First huge international success, "Women on the Verge of a Nervous Breakdown"; fourth film with Banderas and fifth with Maura; earned an Oscar nomination for Best Foreign Film
1990:
Fifth collaboration with Banderas, "Tie Me Up! Tie Me Down!"
1991:
Appeared in the documentary charting Madonna's world tour, "Truth of Dare"
1991:
Directed the family melodrama "High Heels"
1993:
Helmed the controversial film "Kika"; also cast his mother Francisca Caballero in a cameo role
1995:
Began departing from his typically comedic story lines for "The Flowers of My Secret"
1997:
First and only script adapted from a book, "Live Flesh"; first film with Penélope Cruz who played a small role
1999:
Directed Penélope Cruz in "All About My Mother," which premiered at the Cannes Film Festival
2002:
Wrote and directed the romantic comedy "Talk To Her"
2004:
Directed "Bad Education," a richly baroque tale of child sexual abuse; received an Independent Spirit Award nomination for Best Foreign Film
2006:
Directed Penélope Cruz in her Oscar nominated role in "Volver"; first film with Carmen Maura in almost 20 years
2009:
Reteamed with Cruz for "Broken Embraces"
2011:
Reteamed with Banderas in the drama thriller "La piel que habito" ("The Skin I Live In")
VIEW ALL MILESTONES

Notes

Some sources list 1951 as the year of Mr. Almodovar's birth.

"Women on the Verge of a Nervous Breakdown" received the 1989 Orson Welles Award as best non-English film, the Goya as Best Film and that same year the Spanish magazine Cambio 16 named Almodovar as Man of the Year.

"All About My Mother" was named the Best Foreign-Language Film by the Academy of Motion Picture Arts and Sciences.

"It's something magical. To me it has become an obsession that sort of parallels a great love story. When you start a love story, you're moved by something very concrete. Perhaps a physical attraction. And then with time you discover the reasons why you are with that person. And a great love story begins to happen as the years pass. As if you have a disease that finally ends up consuming you entirely. Film has become something like that for me. At first it was a love story with a very immediate pleasure. And it has become something much more painful as time passes, but also something much more complete. Something I couldn't live without. I wonder where that need to make films and to narrate stories comes from. I don't know. Perhaps it is a fight against death, a fight against all the limitations we face." --Pedro Almodovar quoted in Los Angeles Times, May 6, 1990

"I want [the characters] to live in a universe that belongs only to them, as if they were alone in the world, and where pain becomes the only protagonist in their life.

It's not that I have any sympathy for murderers. But in my films, when one of my characters kills, as a writer I try to understand and explain it. And from that moment forward you're taking guilt away. And my characters--as I do--feel a natural antipathy towards authority and the police. So my characters end up winning." --Almodovar to New York Post, December 17, 1991

"Women on the Verge . . ." exemplified the classic Almodovarean technique of blending kitsch, melodrama, fantasy and salacious humor into a nimble and assured exploration of human feeling: Gabriel Garcia Marquez crossed with John Waters crossed with Virginia Woolf. Almodovar knows how to create female characters that are finely nuanced and surprisingly complex. Like Hitchcock, he is also a master at depicting the life of objects: typewriters, blenders, answering machines. And then there are touches that show no influence, that belong only to Almodovar." --From "Almodovar on the Verge" by David Leavitt in The New York Times Magazine, April 22, 1990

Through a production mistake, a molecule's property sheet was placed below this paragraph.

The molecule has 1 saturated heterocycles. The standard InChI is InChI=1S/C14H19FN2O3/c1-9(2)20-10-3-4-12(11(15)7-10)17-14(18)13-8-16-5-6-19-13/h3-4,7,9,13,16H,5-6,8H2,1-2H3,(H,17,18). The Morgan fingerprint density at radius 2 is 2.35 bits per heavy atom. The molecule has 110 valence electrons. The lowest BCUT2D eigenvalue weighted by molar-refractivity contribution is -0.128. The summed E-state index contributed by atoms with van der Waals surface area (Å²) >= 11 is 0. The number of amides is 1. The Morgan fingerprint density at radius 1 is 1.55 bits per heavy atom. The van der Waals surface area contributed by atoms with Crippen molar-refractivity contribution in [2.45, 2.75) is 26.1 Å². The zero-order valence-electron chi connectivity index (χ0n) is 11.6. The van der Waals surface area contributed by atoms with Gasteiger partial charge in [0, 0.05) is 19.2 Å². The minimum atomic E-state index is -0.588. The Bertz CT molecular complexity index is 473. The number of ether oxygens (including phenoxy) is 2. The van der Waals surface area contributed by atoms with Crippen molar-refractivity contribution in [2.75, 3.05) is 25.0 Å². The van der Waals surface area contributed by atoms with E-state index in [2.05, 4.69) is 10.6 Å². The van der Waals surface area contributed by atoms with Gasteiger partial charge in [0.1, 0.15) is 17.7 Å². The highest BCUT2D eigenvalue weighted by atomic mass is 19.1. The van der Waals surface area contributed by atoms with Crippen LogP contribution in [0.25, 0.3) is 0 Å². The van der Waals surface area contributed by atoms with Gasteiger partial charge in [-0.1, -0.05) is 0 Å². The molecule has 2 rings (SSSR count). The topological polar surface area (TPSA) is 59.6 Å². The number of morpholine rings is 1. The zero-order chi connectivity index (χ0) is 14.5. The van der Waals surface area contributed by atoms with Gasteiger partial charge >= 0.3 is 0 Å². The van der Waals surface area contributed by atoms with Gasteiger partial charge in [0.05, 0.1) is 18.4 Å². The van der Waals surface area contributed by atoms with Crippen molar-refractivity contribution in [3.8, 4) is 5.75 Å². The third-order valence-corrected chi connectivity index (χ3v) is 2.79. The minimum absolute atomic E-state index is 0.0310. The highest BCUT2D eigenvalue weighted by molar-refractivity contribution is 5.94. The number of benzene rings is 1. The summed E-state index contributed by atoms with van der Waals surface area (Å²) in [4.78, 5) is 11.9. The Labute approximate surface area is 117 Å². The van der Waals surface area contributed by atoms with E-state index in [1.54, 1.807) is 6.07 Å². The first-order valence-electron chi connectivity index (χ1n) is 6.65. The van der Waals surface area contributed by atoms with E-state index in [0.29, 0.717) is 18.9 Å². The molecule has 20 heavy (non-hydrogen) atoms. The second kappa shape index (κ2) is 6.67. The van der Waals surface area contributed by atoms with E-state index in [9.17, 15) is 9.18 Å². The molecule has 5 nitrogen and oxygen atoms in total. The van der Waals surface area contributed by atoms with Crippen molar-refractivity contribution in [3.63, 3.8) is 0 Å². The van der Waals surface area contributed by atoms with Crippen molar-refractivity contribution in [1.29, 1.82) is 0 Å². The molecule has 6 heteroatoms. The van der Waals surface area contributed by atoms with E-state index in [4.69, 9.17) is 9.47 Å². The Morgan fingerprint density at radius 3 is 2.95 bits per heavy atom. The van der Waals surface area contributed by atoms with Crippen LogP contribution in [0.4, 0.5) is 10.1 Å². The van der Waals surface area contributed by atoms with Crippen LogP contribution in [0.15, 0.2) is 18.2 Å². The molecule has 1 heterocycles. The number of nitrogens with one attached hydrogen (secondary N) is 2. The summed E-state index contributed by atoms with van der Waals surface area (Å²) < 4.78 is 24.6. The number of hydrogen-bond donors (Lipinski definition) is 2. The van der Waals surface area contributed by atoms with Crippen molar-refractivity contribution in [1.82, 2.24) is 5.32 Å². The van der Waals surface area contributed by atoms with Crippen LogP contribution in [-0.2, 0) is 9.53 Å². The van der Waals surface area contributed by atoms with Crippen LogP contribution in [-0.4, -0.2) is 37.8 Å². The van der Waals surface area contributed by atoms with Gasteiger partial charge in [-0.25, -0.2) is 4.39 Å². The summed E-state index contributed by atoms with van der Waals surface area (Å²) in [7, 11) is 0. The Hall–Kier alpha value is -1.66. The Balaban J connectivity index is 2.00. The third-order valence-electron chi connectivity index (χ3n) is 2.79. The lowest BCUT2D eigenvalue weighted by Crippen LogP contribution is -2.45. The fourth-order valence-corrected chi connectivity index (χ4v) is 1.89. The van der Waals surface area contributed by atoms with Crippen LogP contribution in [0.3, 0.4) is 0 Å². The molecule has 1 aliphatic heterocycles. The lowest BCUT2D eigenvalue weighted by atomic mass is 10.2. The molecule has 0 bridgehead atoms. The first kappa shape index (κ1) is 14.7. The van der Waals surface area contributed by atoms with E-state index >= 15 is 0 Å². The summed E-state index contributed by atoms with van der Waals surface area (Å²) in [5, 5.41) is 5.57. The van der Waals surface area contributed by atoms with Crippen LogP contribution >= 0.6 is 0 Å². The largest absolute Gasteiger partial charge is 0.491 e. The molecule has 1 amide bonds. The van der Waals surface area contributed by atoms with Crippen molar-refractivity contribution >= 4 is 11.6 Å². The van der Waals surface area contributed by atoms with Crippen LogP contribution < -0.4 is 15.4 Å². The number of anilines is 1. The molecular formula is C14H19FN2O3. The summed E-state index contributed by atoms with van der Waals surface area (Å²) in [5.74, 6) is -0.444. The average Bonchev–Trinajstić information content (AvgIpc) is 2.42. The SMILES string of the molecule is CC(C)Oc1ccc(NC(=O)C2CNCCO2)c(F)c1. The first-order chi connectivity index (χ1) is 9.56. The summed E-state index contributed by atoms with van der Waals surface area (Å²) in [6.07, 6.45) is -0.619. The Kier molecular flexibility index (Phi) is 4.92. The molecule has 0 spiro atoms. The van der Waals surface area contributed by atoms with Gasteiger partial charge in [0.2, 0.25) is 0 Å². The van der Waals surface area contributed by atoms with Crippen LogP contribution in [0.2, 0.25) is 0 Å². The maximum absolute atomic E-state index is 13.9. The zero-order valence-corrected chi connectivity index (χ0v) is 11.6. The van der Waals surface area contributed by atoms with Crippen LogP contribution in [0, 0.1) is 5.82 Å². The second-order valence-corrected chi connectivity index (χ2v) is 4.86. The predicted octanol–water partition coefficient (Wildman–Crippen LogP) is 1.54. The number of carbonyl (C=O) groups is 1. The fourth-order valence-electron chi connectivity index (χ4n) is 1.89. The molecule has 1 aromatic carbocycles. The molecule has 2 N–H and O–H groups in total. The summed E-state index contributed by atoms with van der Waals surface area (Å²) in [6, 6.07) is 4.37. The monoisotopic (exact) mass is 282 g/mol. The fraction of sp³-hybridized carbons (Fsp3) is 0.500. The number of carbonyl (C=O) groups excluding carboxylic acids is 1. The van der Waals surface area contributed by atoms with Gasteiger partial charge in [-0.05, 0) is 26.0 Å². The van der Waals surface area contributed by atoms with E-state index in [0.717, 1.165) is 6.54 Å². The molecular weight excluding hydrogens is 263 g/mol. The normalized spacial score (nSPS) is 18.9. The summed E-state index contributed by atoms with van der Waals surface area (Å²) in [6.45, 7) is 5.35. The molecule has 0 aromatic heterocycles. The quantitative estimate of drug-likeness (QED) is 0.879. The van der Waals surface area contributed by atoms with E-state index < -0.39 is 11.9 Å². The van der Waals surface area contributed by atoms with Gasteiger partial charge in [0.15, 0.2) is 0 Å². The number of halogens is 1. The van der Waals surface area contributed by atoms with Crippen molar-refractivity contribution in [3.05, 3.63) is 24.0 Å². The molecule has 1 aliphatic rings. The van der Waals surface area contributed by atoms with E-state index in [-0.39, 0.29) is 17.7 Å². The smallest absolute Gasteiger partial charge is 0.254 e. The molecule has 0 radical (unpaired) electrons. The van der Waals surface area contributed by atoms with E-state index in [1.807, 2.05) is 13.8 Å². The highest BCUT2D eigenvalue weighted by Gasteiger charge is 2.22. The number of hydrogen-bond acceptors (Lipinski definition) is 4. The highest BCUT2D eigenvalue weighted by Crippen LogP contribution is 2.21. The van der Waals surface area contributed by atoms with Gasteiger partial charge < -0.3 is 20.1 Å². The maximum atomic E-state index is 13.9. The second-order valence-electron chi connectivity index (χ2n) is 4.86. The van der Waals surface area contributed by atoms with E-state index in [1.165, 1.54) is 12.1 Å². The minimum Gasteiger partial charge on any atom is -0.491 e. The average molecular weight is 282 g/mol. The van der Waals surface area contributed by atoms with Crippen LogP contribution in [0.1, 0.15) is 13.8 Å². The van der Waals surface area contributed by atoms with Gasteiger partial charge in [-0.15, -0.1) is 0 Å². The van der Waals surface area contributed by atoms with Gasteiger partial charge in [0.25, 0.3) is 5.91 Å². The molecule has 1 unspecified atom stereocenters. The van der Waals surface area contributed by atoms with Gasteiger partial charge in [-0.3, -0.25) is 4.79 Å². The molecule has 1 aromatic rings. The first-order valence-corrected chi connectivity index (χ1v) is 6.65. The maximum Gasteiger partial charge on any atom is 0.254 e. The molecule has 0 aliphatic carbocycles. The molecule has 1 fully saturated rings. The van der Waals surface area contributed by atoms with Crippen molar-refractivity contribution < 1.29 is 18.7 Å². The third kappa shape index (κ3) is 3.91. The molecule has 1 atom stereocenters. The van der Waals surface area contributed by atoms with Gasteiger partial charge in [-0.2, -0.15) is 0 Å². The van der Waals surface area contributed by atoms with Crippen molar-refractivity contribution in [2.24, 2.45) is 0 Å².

"He is a very courageous, brave man. He doesn't have any kind of fear when he is behind the camera. There is no self-censorship.

"Almodovar has always been afraid of Hollywood's control . . . But I think finally he has found some people and studios that will take a risk with him. I don't see Pedro Almodovar directing somebody else's scripts or somebody else's ideas. It must be something that comes from his heart." --Antonio Banderas quoted in Chicago Tribune, February 19, 1998

"I would like to work with him [Banderas], but I don't know if that's possible--he's become too expensive for me." --Pedro Almodovar to New York, January 19, 1998

"My first films coincided with a moment of absolute, vital explosion in the city. Madrid in the beginning of the 1980s was probably the most joyful, the most fun, the most permissive city in the world. It was really the rebirth of the city after such a horrible period as the Franco regime. If there was something characteristic about Madrid, about the culture of Madrid that I belonged to, it was the night life. That was my university, and the university for many others . . .

"Young people now are very preoccupied with the market, which is natural. But I remember in the early 80s, everything we did we did for pleasure, because we liked to, for the joy of doing it. Now people are not doing that, and it is a pity. Because when you are starting out, that is when you need to do exactly what you want, with no responsibility." --Almodovar quoted in The New York Times, January 18, 1998

Family close complete family listing

mother:
Francisca Caballero. Appeared in "Women on the Verge of a Nervous Breakdown" and "Atame!/Tie Me Up! Tie Me Down!"; died in September 1999.
brother:
Agustin Almodovar. Producer. Had cameo in "Women On The Verge"; heads the brothers' production company, El Deseo; younger.

Bibliography close complete biography

"El Sueno de la Razon/The Sleep of Reason"
"Fuego en las Entranas/Fire in the Guts"
"Todo Tuya/All Yours"